That is, the only way forward for American higher education is to move away from business models, replacing them with education models. Yes, funding procedures and processes will remain, but they cannot be the controlling forces for successful, sustainable education. Anything like what we have now, ultimately, will revert to another Ponzi scheme–and Ponzi schemes, by their very nature, always do collapse.

We in education, rather that sitting around wringing our hands and casting blame, need to start proposing new models for education and finding ways of trying them out. After all, we are the specialists.

7 thoughts on “Collapsing “Corporate” Education

  1. Not all scams are Ponzi schemes. I think that Schultz and you have chosen the wrong con game to use as a metaphor. The essence of a Ponzi scheme is that early investors are paid from the investments of later investors. I don’t think that is quite the con that universities are doing, if you want to regard their activities as fraudulent.

  2. The “return” has been perceived value of the degree, a value that was suspect even as it became more and more used as basic certification. When I was a copyboy at the New York Times in the early seventies, I learned that the Times would not hire journalism-school graduates. Instead, they hired people they thought would be good and sent them to Columbia School of Journalism (if the person wanted a degree). Why? Because the best training was on-the-job. Since then, corporate-model universities have trumpeted the “value” of their degrees, convincing people of it… to the extent that it is now quite difficult to enter the field of journalism (like many other fields today) without a degree in it. After that, the “return” was the jobs (and people felt forced into the scheme). New students were told they would get that “return,” too. But, as in a Ponzi scheme, this only works to a point of saturation… which has been reached. And so now, like a Ponzi scheme, the whole thing is beginning to collapse.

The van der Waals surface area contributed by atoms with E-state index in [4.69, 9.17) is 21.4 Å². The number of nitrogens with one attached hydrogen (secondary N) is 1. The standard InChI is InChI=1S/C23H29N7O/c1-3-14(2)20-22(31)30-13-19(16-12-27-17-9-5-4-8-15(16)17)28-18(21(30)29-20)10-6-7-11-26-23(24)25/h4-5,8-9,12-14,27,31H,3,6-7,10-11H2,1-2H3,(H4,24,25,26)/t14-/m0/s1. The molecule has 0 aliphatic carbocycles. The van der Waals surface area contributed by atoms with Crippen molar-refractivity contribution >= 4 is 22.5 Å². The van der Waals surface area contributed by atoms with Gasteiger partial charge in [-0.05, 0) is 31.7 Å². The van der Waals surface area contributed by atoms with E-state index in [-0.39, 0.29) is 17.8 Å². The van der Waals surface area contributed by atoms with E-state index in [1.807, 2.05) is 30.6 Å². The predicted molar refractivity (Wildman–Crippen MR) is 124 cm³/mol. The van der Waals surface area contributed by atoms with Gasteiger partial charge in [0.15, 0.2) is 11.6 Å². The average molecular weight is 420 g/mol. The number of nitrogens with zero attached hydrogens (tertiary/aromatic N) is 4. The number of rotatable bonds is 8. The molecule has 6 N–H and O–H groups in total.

• I see how you can regard the ratcheting up of credential requirements as a scam, but I don’t see how it is a Ponzi scheme. This generation of journalism students are not paying former journalism students. Perhaps you could read a book about con artists and chose a scam that has some structural equivalence to what you think universities are doing, as using a poor metaphor makes your argument weaker.

      • Thanks for the advice, but I suspect I have read enough about scams… but that’s not the point. More apropos is that no metaphor is ever perfect. What makes the idea of the Ponzi scheme appropriate here is the idea of growth around a vacant center–which I was trying to get at rather without eloquence in my first response to you. The Ponzi scheme is the closest scam to the classic financial bubble of the sort going back to the Netherlands hundreds of years ago, concerning tulip bulbs. It involves the illusion of growth without the reality, the illusion of increase in value. As such, I don’t see it weakening the argument.

        If you want good books about con artists, you could do worse than starting with Herman Melville’s “The Confidence Man.” There’s a whole tradition in American literature about cons. It’s quite fun.

    • I’ve heard the same reasoning applied, I think correctly, to Business Schools. Up until the late 70s/early 80s, hands-on business experience was considered the sine-qua-non. With the explosion of the finance sector (which is arguably not really “business” in the classical sense) schools that taught accounting & analysis (and at first lots of Lotus 1-2-3) multiplied.

      Were these ‘valuable’ degrees? I would say overall no, despite the personal wealth these individual degree holders may have acquired.